dc.rightsCopyright © is held by the author. Digital access to this material is made possible by the University Libraries, University of Arizona. Further transmission, reproduction or presentation (such as public display or performance) of protected items is prohibited except with permission of the author.en_US
dc.description.abstractIntroduction. The relationships among military service, combat intensity and long-term health effects were investigated in a cohort of 6,355 Vietnam-era American Legionnaires who were recruited in 1984 and followed through 1998. First, the effect of Vietnam service on coronary heart disease (CHD) risk was assessed among 3,781 veterans who responded to both questionnaires. Next, the effect of serving in Vietnam and combat exposure was investigated as risk factors for the mortality of the cohort. Finally, potential threats to the validity of this study were evaluated.Methods. Military service and lifestyle factors were assessed by questionnaires in 1984 and 1998. Vital status in 1998 was determined and causes of death were ascertained through the National Death Index. Cox proportional hazards modeling was used to calculate hazard ratios (HR) and 95% confidence intervals (CI) for CHD incidence and mortality in relation to service location and combat exposure, adjusting for age, smoking, alcohol consumption, body mass, and hypertension. Response bias and reliability of self-reported data were examined.Results. Serving in Vietnam was associated with an increased hazard of developing heart disease (HR=1.37, 95% CI: 1.09, 1.73), after controlling for independent risk factors. Vietnam veterans experienced a 50% higher mortality than non-Vietnam veterans during 14-year follow-up (HR=1.48, 95% CI= 1.13 - 1.93), which increased with combat intensity after adjustment for other risk factors, (low combat: HR 1.17, 95% CI 0.79 - 1.73; medium combat HR=1.51, 95% CI 1.05 - 2.17; high combat HR=1.82, 95% CI 1.20 - 2.76). A stronger relationship was observed by level of combat for CHD mortality (low combat: HR =1.48, 95% CI 0.75 - 2.95; medium combat HR= 2.01, 95% CI 1.06 - 3.79; high combat HR= 2.27, 95% CI 1.08 - 4.79). Results showed that non-respondents differed only slightly from respondents for important variables potentially related to exposures and chronic disease outcomes. Furthermore, veteran self-report was moderately to highly reliable when measured over a 14 year period.Conclusions. Vietnam veterans are still experiencing higher rates of adverse health effects, even more than thirty years after their military service. These data support a long term and independent adverse effect of military service in Vietnam on cardiovascular health.en_US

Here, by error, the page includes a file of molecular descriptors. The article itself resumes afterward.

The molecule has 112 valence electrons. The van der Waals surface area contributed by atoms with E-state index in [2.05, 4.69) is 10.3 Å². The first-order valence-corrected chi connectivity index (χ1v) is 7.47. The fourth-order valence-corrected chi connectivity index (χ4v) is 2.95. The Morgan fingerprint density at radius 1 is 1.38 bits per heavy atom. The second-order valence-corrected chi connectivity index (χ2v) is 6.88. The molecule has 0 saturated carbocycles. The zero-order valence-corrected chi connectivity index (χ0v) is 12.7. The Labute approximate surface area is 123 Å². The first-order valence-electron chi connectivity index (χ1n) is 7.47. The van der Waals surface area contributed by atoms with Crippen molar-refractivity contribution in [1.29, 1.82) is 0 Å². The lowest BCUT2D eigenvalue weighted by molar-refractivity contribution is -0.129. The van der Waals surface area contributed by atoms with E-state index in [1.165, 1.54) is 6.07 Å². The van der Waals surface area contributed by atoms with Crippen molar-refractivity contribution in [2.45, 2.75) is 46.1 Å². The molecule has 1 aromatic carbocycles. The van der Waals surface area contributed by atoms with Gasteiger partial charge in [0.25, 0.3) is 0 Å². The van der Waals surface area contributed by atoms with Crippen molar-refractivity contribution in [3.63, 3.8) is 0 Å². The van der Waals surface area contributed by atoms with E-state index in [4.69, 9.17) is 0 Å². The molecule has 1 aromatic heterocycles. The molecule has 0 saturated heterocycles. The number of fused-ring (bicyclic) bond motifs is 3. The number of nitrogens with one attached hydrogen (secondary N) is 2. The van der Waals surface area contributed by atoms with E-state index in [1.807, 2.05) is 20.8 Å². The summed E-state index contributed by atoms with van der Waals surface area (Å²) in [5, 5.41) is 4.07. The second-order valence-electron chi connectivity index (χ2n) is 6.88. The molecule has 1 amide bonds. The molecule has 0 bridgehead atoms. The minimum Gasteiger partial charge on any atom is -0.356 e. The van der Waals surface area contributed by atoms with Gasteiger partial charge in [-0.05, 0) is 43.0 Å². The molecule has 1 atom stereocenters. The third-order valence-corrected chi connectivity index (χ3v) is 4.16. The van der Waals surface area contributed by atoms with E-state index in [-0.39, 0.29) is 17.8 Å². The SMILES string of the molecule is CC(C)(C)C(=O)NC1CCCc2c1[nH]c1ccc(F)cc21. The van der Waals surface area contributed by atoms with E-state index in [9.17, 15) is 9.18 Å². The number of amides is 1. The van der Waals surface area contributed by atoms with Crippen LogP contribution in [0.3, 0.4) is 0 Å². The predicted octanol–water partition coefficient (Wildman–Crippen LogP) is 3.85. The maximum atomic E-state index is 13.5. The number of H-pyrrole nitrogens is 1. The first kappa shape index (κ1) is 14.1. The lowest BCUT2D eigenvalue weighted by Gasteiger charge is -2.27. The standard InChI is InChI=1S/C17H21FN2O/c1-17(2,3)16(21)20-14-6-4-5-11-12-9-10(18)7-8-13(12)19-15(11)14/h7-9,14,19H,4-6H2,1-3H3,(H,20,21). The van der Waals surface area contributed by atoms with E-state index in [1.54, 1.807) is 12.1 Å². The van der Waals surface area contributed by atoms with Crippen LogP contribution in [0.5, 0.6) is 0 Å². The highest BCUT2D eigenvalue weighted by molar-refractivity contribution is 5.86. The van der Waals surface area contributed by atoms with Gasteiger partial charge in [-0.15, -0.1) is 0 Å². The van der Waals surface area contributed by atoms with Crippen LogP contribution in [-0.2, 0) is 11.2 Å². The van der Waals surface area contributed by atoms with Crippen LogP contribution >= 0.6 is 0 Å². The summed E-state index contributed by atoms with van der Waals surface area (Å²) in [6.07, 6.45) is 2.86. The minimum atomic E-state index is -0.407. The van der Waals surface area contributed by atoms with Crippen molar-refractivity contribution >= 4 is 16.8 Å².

dc.typetexten_US
dc.typeElectronic Dissertationen_US
dc.subjectheart diseaseen_US
dc.subjectmortalityen_US
dc.subjectVietnam veteransen_US
dc.subjectcombat exposureen_US
dc.subjectstressen_US
dc.subjectlongitudinal studiesen_US
thesis.degree.namePhDen_US
thesis.degree.leveldoctoralen_US
thesis.degree.disciplineEpidemiologyen_US
thesis.degree.disciplineGraduate Collegeen_US
thesis.degree.grantorUniversity of Arizonaen_US
dc.contributor.advisorHarris, Robinen_US
dc.contributor.chairHarris, Robinen_US
dc.contributor.committeememberRoe, Deniseen_US
dc.contributor.committeememberSwanson, Marieen_US
dc.contributor.committeememberMartinez, Elenaen_US
dc.contributor.committeememberThompson, Patriciaen_US
dc.contributor.committeememberStellman, Stevenen_US
dc.identifier.proquest2498en_US
dc.identifier.oclc659748409en_US